In spite of EU commission concerns over protectionism, the German government plans to rescue carmaker Opel from bankruptcy with a 3.3 billion euro line of credit
The German government is considering a bailout of car maker Opel, adding to similar moves by the French, Spanish and Italian capitals despite concerns from the EU commission over protectionism and illegal state aid.
Berlin is ready to give Opel the option of a credit line but has ruled out a takeover of the car manufacturer's assets, Financial Times Deutschland has learned from unnamed government sources.
The funding is estimated to be worth €3.3 billion, with Opel hoping to get €2.6 billion from Berlin and the rest from regional authorities, since four federal states host Opel plants.
A company restructuring plan will be presented on Friday. Government spokesman Thomas Steg said "no blank cheques" will be given and that any potential aid depends on the feasibility of the plan.
This weekend, German tabloid Bild reported that Opel, which employs 25,000 people, will go bankrupt by May or June if no state aid is forthcoming, as car sales slump all over Europe.
With general elections coming up in autumn, social-democratic ministers have openly backed state aid, while conservative chancellor Angela Merkel has been more reserved so far.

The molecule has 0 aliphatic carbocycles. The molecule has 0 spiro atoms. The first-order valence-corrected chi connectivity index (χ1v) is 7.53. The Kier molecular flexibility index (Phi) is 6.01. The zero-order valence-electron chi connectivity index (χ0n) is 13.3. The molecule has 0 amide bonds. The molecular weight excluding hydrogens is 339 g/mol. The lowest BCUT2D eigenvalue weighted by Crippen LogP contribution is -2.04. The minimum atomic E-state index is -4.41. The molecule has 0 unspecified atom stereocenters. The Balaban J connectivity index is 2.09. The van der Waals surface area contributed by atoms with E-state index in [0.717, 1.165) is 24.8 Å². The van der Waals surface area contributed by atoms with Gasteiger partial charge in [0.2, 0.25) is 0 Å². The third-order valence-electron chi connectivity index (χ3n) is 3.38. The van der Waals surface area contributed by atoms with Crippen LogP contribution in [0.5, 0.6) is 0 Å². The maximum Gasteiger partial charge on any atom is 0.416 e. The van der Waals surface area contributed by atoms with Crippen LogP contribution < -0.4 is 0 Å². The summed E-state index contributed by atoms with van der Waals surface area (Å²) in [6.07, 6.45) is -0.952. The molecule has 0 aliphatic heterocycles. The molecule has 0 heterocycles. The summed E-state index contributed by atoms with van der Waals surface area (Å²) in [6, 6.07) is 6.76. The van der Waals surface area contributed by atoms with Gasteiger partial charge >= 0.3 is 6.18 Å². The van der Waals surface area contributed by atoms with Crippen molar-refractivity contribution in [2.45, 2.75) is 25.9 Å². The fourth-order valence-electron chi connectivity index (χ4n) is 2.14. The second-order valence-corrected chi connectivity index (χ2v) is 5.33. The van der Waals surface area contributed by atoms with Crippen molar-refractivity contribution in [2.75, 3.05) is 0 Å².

Social-democratic finance minister Peer Steinbrueck told ARD public television on Sunday it would be "more logical" to provide state aid to Opel workers than to pay unemployment benefits and lose tax revenues.
Frank-Walter Steinmeier, the current socialist foreign minister who is to run against Ms Merkel, on Saturday appealed for international aid.
"We have to look further than our own backyard. No car factory is capable of surviving alone in Germany or elsewhere," he told the daily Rheinische Post.
State aid schemes for ailing domestic car industries have also been developed in France, Spain and Italy, sparking criticism from the European Commission and the Czech EU presidency.
On Friday, the commission said it is "concerned" over Italian measures approved, which provide state aid to companies producing cars, motorbikes and household appliances if they sign a deal with the government first.
"This could be discriminatory if [the aid] is not available to produce from companies which have not signed the protocol," commission spokesman Jonathan Todd said.
Spain has also been asked to provide more information on a car aid plan valued at €4.1 billion, with the deadline for the Spanish answer due on Tuesday.
France's €7.8 billion car aid scheme is currently being analysed by the commission's services, Mr Todd said, adding it could be illegal."